30. 30. Boundaries are Beginning to Blur Design Construction Design/Bid/Build 1966 Integrated Project Delivery 2001 CM Advisor 1975 CM at Risk 1990 Design/Build 1999 HardBid2DimensionalDefault Integration = Time Saved
  31. 31. AE AE/CM AEC HardBid2DimensionalDefault Delivery Process Chart Astorino / CannonDesign Information Danger Zone (IDZ)
  32. 32. Us for You 350 400 You with Us You for Us 300 BIM Execution Plan Astorino / CannonDesign
  33. 33. LOD Catalog: Examples of Level Progression 300  350  400
  34. 34. LOD Catalog: Design Intent • LOD 300
  35. 35. LOD Catalog: Trade Coordination • LOD 350
  36. 36. LOD Catalog: Fabrication • LOD 400
  37. 37. Design Intent
  38. 38. Trade Coordination
  39. 39. Fabrication/Installation
  40. 40. LOD 350 > 400 – Trade Coordination > Fabrication Predictability of Outcome Astorino / CannonDesign
  41. 41. …in General Construction Astorino / CannonDesign
  42. 42. …in Mechanical/Plumbing Astorino / CannonDesign
  43. 43. …with the Right People Astorino / CannonDesign Architect Fire Protection Sub Electrical Sub MEP Engineer MEP Sub MEP Engineer Architects Civil Construction Manager Detailers Subcontractors CM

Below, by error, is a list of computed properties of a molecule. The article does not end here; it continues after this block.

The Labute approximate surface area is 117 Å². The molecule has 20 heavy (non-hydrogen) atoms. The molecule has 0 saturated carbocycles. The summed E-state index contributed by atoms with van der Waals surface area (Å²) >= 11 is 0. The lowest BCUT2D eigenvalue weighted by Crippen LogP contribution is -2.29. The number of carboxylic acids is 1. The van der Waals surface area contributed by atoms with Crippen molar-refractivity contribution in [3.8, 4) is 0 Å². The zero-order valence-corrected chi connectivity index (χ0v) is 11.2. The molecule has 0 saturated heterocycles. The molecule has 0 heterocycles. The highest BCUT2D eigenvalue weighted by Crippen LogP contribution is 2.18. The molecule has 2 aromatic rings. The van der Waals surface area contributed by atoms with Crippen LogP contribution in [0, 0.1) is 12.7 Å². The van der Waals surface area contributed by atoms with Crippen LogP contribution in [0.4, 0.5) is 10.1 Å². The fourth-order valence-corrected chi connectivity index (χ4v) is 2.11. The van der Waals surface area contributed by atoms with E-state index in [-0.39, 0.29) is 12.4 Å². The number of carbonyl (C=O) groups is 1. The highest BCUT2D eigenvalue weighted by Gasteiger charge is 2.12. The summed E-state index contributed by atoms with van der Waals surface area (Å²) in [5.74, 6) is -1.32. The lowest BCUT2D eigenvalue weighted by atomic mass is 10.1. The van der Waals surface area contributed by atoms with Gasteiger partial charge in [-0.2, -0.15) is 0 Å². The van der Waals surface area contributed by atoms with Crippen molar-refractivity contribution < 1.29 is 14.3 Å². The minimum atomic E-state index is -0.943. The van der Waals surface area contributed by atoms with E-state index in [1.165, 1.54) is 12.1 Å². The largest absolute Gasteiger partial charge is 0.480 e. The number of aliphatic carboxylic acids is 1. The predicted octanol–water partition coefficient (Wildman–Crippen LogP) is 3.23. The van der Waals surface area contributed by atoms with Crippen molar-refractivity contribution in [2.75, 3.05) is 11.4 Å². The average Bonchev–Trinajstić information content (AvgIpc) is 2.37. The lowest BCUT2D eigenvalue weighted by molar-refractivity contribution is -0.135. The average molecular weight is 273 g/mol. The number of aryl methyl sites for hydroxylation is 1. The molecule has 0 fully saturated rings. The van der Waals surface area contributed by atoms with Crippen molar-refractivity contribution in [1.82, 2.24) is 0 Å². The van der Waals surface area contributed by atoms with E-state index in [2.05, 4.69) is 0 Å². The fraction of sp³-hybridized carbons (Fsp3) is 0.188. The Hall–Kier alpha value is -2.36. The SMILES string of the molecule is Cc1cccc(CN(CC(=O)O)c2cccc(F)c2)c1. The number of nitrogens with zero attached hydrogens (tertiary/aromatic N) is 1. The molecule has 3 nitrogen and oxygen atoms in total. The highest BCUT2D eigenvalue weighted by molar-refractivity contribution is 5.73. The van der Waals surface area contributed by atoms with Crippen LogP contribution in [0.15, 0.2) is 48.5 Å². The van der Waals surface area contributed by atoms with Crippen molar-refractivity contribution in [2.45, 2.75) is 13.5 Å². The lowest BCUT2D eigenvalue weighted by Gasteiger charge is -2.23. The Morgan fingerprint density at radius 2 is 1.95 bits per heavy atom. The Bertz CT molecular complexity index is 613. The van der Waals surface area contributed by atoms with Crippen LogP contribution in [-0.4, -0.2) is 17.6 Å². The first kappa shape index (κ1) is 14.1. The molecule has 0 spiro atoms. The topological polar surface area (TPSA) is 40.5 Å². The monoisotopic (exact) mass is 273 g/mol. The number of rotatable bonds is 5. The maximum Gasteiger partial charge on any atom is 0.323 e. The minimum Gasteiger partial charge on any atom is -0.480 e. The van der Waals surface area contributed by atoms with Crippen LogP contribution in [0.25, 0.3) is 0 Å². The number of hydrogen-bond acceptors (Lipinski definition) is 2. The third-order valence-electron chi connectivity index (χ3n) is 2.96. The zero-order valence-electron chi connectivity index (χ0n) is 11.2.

44. 44. Risk Management
  45. 45. ‘An ounce of prevention…’ BIM facilitated Virtual Design and Construction (VDC): • it virtually solves and stays ahead of any potential problems • It helps to manage project complexities with more predictability • It produces optimal outcomes ensuring minimal risk Accordingly, the BIM Execution Plan prescribes the details for achieving this reliability: • used for pre- qualifying the various stakeholders that will be involved in the project o to ensure that they are capable of participating in this design assist delivery o to show their proficiency for problem solving thru visualization, coordination & constructability o to demonstrate their understanding of early documents release and their ability to collaboratively complete the work in the respective models Owners are quickly beginning to realize how these information-rich 3 dimensional models can: • really be useful as active decision-making tools during construction • really add value as repositories of vital information necessary for the daily operation of their facilities. ‘…it is not a mistake until it is built.’